Giving Compass’ Take:
• Reuters reports on a recent study showing how challenging it remains for millions of uninsured Americans to get an appointment with a primary care doctor — and pay the fee.
• This article shows the limits of the Affordable Care Act and the gaps that remain, but the takeaway is that there is no “one-size-fits-all” policy solution. It’s worth examining the states that are starting to bring down healthcare costs.
Without some kind of health insurance, getting an appointment with a primary care doctor, and being able to pay in full or over time remains a challenge for millions in the U.S., a recent study suggests.
Although the number of uninsured is down from a high of 49 million people in 2010, to less than 30 million in 2017, barriers to their ability to access care have not changed much, the study team reports in Health Affairs.
In 2012-2013, and again in 2016, researchers found that only about 80 percent of uninsured callers willing to pay in full could get a primary care appointment, and just one in seven could get an appointment if they needed to pay over time.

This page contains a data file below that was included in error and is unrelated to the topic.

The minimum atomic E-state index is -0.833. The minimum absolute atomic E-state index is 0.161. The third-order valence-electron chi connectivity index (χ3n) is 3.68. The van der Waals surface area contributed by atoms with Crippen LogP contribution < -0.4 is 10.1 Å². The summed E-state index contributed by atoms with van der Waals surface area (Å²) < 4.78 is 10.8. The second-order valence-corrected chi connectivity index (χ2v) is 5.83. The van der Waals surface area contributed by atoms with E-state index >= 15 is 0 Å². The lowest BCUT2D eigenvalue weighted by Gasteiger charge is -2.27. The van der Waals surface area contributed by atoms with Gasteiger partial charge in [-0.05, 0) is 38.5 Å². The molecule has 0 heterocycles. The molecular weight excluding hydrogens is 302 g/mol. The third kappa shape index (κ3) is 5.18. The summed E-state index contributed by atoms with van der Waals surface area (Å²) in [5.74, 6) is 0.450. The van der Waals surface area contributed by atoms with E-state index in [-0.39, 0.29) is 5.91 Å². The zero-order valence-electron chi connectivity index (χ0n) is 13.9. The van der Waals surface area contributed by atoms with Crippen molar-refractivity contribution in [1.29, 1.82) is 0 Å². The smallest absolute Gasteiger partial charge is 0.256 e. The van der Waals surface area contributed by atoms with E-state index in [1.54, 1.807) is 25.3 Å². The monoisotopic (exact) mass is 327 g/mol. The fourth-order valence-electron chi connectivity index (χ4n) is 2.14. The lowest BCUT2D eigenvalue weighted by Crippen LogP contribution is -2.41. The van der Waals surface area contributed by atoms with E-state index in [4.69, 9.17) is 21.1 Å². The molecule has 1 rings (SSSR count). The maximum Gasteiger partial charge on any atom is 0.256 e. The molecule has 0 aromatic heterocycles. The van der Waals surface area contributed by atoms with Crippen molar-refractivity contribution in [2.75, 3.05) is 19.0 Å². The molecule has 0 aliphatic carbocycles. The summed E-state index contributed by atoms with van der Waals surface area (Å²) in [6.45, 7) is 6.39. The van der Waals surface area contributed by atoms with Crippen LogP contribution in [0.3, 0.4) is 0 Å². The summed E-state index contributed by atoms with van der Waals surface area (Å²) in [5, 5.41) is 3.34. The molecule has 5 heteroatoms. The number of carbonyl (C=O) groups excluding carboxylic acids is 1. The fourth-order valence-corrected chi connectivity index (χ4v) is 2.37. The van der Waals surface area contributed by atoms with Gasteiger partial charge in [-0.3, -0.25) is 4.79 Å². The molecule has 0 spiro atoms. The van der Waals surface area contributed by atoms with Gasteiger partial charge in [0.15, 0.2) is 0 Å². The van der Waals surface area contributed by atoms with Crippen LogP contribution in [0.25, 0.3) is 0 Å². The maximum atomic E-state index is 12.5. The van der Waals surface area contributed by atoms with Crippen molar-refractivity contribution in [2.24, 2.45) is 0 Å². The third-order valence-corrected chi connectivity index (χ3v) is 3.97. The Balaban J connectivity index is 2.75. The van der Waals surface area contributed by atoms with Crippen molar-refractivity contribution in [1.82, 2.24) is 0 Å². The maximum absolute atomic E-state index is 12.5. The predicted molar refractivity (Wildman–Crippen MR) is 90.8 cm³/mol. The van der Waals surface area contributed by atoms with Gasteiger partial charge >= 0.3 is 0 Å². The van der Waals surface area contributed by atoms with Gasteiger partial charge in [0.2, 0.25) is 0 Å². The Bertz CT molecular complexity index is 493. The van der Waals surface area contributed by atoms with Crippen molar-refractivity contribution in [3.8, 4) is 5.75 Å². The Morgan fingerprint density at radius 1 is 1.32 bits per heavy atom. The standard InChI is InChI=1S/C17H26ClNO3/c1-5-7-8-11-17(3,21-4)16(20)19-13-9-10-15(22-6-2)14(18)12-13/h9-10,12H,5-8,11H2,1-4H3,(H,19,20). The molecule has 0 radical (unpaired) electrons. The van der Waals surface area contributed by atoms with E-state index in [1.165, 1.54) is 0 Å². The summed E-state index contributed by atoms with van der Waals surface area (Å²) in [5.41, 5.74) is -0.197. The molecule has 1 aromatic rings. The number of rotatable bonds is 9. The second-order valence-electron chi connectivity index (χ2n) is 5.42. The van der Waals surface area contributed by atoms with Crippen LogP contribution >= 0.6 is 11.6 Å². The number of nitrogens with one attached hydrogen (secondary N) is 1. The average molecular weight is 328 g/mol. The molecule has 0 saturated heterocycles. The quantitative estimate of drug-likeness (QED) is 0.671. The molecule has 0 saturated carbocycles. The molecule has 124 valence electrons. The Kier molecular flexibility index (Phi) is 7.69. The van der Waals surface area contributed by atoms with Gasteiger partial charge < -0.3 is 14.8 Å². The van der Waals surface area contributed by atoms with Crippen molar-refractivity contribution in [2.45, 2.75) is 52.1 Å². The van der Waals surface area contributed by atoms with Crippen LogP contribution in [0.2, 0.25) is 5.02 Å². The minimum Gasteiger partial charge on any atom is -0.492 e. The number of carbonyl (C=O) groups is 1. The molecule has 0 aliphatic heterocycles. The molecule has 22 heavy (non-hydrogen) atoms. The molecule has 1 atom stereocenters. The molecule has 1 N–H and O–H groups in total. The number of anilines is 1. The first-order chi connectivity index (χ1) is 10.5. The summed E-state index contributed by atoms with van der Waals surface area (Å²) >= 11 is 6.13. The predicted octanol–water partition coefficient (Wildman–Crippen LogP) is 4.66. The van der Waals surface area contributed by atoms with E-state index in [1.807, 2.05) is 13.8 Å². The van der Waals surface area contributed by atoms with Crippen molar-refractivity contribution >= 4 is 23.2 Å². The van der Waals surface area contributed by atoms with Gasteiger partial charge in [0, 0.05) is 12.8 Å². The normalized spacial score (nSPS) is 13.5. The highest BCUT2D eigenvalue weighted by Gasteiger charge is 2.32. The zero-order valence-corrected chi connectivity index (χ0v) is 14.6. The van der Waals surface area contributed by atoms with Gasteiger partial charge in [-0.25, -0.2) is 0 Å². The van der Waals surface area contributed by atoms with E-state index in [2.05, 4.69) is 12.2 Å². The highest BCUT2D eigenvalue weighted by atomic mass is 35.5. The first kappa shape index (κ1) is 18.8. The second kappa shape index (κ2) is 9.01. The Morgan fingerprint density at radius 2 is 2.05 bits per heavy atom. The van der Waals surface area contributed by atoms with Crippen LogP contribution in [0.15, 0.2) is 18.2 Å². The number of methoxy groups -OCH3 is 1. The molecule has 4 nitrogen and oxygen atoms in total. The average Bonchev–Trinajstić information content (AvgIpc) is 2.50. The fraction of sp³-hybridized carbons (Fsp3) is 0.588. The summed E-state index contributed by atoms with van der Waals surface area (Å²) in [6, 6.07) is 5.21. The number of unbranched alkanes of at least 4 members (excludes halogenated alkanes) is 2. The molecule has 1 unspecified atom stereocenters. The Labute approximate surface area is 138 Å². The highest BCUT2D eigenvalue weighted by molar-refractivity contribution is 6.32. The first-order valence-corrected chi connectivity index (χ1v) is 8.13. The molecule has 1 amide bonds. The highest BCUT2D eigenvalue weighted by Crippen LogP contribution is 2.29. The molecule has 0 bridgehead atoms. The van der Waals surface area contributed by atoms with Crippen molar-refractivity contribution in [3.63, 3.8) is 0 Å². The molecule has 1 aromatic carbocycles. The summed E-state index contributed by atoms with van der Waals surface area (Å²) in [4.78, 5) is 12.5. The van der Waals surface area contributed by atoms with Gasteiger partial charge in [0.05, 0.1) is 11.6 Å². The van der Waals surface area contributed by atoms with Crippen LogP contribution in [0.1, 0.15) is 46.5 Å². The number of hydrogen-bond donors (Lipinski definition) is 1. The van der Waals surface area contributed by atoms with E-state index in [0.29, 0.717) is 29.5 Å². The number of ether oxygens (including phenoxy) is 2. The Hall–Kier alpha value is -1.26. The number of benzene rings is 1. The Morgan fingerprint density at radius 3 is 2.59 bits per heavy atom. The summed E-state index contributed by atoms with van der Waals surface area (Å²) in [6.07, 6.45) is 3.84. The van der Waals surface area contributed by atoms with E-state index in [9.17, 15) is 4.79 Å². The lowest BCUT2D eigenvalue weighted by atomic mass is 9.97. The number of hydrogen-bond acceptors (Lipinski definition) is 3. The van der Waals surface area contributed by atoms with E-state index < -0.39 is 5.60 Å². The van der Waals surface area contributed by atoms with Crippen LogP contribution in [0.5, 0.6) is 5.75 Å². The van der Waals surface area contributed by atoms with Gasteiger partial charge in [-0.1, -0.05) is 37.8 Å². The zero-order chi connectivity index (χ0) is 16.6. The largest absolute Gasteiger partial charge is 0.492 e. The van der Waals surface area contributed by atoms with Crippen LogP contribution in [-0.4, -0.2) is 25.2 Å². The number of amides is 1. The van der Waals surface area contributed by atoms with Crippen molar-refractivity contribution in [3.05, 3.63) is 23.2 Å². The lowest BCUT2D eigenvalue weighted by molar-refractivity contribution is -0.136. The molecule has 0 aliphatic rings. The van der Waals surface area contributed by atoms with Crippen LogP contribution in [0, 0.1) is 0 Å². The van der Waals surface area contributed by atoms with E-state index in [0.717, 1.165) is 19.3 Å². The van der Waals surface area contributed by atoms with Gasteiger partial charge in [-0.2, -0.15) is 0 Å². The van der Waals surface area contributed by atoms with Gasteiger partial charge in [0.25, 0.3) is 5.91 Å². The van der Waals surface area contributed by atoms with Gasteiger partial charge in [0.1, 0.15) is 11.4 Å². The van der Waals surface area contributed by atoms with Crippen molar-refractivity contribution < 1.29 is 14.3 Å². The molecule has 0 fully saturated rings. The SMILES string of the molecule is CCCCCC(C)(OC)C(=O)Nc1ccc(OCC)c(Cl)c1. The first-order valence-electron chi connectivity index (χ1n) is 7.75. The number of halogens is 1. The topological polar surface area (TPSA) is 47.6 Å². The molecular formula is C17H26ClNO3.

“We’re just starting to learn how healthcare is changing as a result of the Affordable Care Act (ACA),” said lead author Brendan Saloner of the Johns Hopkins Bloomberg School of Public Health in Baltimore.
“We know that access to care has improved for people who got health insurance under the ACA. But we took a unique perspective with this study and looked at the population who still have no insurance — whether by choice or as a result of ineligibility,” he said in a telephone interview.
Read the full article about how the uninsured struggle to obtain and afford doctor appointments by Mary Gillis at reuters.com.
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